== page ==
Afterword: More Than a Death Sentence: The Fight for LGBTQIA+ Representation in Homophobic Russia

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Russia’s long history is fraught with rampant homophobia. LGBTQIA+ Russians have come under increased scrutiny since the passage of the 2013 anti-gay propaganda law, which has incited a proliferation of homophobic rhetoric, hate groups, and violence that cause many to live in fear today. The community is consequentially subjected to the law’s far reaches and repeatedly demonized in the media. Those who publicly dissent, such as the authors of the works included here in Life Stories, Death Sentences, face potential danger and further discrimination. Many of these stories and poems are laced with fear, uncertainty, and heartache–emotions we all experience but that are especially prevalent among nonconforming persons in contemporary Russian society. Life Stories, Death Sentences explores their rich and multifaceted lives, however. By contributing more accurate representations of these individuals, the collection attempts to change the harmful narrative that prevails in the media. The brave writers who contributed their work to our folio did so despite any potential harm that may ensue. They valiantly committed to the increased LGBTQIA+ representation that is essential to conquering Russian homophobia.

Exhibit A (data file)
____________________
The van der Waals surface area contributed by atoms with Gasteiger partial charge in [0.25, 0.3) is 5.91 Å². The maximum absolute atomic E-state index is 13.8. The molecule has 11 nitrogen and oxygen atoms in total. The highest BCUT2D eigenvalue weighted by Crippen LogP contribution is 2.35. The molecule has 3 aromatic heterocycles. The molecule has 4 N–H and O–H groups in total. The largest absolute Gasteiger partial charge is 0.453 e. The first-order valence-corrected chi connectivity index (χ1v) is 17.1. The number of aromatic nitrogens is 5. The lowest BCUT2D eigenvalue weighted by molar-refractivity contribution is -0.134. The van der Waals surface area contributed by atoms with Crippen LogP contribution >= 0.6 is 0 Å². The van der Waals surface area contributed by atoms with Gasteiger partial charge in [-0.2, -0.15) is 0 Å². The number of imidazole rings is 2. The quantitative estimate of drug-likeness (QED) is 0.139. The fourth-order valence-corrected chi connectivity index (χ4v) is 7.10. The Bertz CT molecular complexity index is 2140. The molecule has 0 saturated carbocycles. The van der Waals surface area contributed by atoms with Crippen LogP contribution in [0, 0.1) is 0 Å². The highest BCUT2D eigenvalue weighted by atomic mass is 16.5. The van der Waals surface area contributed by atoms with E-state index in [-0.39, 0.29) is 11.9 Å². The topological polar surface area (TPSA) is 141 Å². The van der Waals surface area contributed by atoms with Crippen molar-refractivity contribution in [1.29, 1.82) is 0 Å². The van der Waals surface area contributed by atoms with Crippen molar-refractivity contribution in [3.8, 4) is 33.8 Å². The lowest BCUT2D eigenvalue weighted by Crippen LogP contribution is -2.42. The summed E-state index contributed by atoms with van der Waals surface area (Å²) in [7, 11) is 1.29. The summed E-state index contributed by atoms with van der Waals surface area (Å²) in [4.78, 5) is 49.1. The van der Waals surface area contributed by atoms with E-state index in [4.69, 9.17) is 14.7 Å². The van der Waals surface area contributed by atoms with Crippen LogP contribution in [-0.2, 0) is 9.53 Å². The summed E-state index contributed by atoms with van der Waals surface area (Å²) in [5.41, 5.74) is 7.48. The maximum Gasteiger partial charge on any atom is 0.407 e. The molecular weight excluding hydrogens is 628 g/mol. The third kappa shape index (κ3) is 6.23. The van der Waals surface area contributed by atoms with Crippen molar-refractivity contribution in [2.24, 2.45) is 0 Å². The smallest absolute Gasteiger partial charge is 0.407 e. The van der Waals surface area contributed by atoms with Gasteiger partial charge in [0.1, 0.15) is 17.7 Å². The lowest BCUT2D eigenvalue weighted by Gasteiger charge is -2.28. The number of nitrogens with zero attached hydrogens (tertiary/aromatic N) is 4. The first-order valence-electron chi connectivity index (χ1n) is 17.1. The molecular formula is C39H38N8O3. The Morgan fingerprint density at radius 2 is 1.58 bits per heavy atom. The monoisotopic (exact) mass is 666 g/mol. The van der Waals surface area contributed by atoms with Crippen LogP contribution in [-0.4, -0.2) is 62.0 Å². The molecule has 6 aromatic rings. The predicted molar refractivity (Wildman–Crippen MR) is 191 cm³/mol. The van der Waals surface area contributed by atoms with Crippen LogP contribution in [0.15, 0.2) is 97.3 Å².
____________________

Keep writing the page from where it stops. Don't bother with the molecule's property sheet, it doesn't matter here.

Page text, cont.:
We intentionally share this collection in the most available format possible: free on the internet. Both the publication format and the palpable nature of the stories make them accessible to almost anyone in need of camaraderie or understanding. Anglophone readers now have the opportunity to learn about LGBTQIA+ Russian life directly from those who experience it, rather than relying on one-sided news headlines. Furthermore, the writers whose work is featured here do not shy away from the most public expressions of themselves and their characters, which is where they find their strength. Within the words that ultimately make them stronger, we also find a fearlessness in their unabashed treatment of sexuality, love, and family.

As someone who identifies as gay, I was ecstatic to have the chance to represent my community through literary translation. The project both excited and frightened me. Having only previously conducted academic research on the topic, I felt unprepared to accurately and aesthetically represent another dissenting voice. At the same time, though, I was eager to explore news ways in which I could help increase the visibility of my community. Fortunately, my investment in this increased visibility overpowered any fears that might have held me back from contributing to the folio. I was also emboldened by the bravery I discovered both in the works I was to translate and in the Russian-speaking vloggers who post coming-out videos on YouTube.